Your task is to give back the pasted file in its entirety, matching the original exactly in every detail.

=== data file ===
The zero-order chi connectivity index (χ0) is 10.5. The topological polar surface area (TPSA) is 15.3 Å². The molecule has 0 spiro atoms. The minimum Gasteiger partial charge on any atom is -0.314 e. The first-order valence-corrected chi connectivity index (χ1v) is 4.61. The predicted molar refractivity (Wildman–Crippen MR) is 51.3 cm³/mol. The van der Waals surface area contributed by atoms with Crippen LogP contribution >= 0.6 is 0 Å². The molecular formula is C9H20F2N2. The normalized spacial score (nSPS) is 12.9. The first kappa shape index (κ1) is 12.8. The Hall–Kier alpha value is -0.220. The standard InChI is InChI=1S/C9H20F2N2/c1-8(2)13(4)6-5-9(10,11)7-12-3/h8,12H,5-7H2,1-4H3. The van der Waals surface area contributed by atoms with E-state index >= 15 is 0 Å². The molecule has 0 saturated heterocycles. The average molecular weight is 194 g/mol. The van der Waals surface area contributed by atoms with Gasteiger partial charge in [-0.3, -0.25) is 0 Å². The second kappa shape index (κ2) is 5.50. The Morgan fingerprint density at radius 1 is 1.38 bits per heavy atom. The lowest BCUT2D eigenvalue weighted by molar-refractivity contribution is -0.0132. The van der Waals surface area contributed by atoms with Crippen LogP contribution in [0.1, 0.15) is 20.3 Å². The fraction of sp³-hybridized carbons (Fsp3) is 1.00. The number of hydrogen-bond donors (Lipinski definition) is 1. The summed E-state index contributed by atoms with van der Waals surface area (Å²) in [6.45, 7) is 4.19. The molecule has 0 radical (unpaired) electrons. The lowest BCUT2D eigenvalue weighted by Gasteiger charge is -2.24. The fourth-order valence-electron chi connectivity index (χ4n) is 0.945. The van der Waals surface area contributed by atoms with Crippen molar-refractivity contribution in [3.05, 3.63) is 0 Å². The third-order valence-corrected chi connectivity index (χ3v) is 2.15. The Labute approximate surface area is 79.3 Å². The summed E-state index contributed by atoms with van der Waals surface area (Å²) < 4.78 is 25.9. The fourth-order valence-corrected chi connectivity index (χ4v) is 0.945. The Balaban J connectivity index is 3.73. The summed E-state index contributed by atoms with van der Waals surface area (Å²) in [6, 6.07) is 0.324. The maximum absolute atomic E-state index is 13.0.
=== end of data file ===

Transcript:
The zero-order chi connectivity index (χ0) is 10.5. The topological polar surface area (TPSA) is 15.3 Å². The molecule has 0 spiro atoms. The minimum Gasteiger partial charge on any atom is -0.314 e. The first-order valence-corrected chi connectivity index (χ1v) is 4.61. The predicted molar refractivity (Wildman–Crippen MR) is 51.3 cm³/mol. The van der Waals surface area contributed by atoms with Crippen LogP contribution >= 0.6 is 0 Å². The molecular formula is C9H20F2N2. The normalized spacial score (nSPS) is 12.9. The first kappa shape index (κ1) is 12.8. The Hall–Kier alpha value is -0.220. The standard InChI is InChI=1S/C9H20F2N2/c1-8(2)13(4)6-5-9(10,11)7-12-3/h8,12H,5-7H2,1-4H3. The van der Waals surface area contributed by atoms with E-state index >= 15 is 0 Å². The molecule has 0 saturated heterocycles. The average molecular weight is 194 g/mol. The van der Waals surface area contributed by atoms with Gasteiger partial charge in [-0.3, -0.25) is 0 Å². The second kappa shape index (κ2) is 5.50. The Morgan fingerprint density at radius 1 is 1.38 bits per heavy atom. The lowest BCUT2D eigenvalue weighted by molar-refractivity contribution is -0.0132. The van der Waals surface area contributed by atoms with Crippen LogP contribution in [0.1, 0.15) is 20.3 Å². The fraction of sp³-hybridized carbons (Fsp3) is 1.00. The number of hydrogen-bond donors (Lipinski definition) is 1. The summed E-state index contributed by atoms with van der Waals surface area (Å²) in [6.45, 7) is 4.19. The molecule has 0 radical (unpaired) electrons. The lowest BCUT2D eigenvalue weighted by Gasteiger charge is -2.24. The fourth-order valence-electron chi connectivity index (χ4n) is 0.945. The van der Waals surface area contributed by atoms with Crippen molar-refractivity contribution in [3.05, 3.63) is 0 Å². The third-order valence-corrected chi connectivity index (χ3v) is 2.15. The Labute approximate surface area is 79.3 Å². The summed E-state index contributed by atoms with van der Waals surface area (Å²) < 4.78 is 25.9. The fourth-order valence-corrected chi connectivity index (χ4v) is 0.945. The Balaban J connectivity index is 3.73. The summed E-state index contributed by atoms with van der Waals surface area (Å²) in [6, 6.07) is 0.324. The maximum absolute atomic E-state index is 13.0.